- What do you see in the clip? Describe the environment shown.
- What do you think the clip is from? (i.e., an advert, a film, a series etc.)
- How does the music affect the scene?
- What do you think happens next?
Watch the clip until 1’50” and get them to share their observations around simple “gist” questions (who? what? where? when? who?).
Once again, get them to predict what they think happens in the rest of the scene, sharing their ideas in pairs/small groups, then the whole class.
Watch the rest of the clip and have students share observations around the following:
- What? Where? When? How? Who? etc.
- What are the different steps shown?
- What is the message of the scene?
- How does the scene make you feel?
- What effect does the music have?
- Do you think the choice of music is the right one? Why (not)?
Here are some suggestions for follow-up tasks. To keep things varied, could give different tasks to different groups.
- Students suggest a different piece of music or song to the Lord of War clip, even organising their own comprehension activity for the rest of the class.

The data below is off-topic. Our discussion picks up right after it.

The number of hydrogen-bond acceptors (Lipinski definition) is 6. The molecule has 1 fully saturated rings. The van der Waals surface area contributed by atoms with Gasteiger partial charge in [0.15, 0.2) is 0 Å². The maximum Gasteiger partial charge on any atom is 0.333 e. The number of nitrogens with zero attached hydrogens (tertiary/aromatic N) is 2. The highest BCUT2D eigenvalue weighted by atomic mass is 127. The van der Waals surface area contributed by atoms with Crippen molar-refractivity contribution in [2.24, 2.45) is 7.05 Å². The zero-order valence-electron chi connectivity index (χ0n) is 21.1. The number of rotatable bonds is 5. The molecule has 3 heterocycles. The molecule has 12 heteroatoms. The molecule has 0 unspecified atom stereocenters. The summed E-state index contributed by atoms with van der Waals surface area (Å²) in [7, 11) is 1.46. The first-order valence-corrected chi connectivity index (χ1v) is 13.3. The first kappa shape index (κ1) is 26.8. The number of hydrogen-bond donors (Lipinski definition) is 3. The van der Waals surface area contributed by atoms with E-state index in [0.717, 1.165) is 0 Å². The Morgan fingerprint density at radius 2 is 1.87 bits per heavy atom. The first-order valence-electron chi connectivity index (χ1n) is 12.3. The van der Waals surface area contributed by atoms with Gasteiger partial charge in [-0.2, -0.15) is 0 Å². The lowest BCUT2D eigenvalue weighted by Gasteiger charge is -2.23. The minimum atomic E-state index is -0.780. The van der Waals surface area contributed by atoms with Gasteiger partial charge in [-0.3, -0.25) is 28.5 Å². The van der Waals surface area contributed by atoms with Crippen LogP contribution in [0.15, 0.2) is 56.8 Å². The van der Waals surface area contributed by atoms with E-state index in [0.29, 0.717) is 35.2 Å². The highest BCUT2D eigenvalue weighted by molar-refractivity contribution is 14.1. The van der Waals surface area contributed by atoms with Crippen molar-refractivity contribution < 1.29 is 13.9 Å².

- Have students prepare and present a storyboard for a video for the song. What imagery would they choose and why?
- Have students tell the story from the singer’s perspective. What situation is he confronted with that “is going down” but “is not exactly clear”. This could take the form of a diary entry or newspaper report.
- Have students write an imaginary synopsis for the film (tell them to use their imagination and not look up the plot online).
- Have students write a new verse or verses for the song, updating the context to a modern one.
Here are some possible language issues that might arise, for which the students might need assistance:
- Vocabulary for explaining steps and processes (first, then, next, after (that) etc.)
- Modals for degrees of probability (It must be a movie about the arms trade, He could be describing an anti-war protest etc.)
- Lexical field related to weaponry (bullet, chamber, barrel etc.)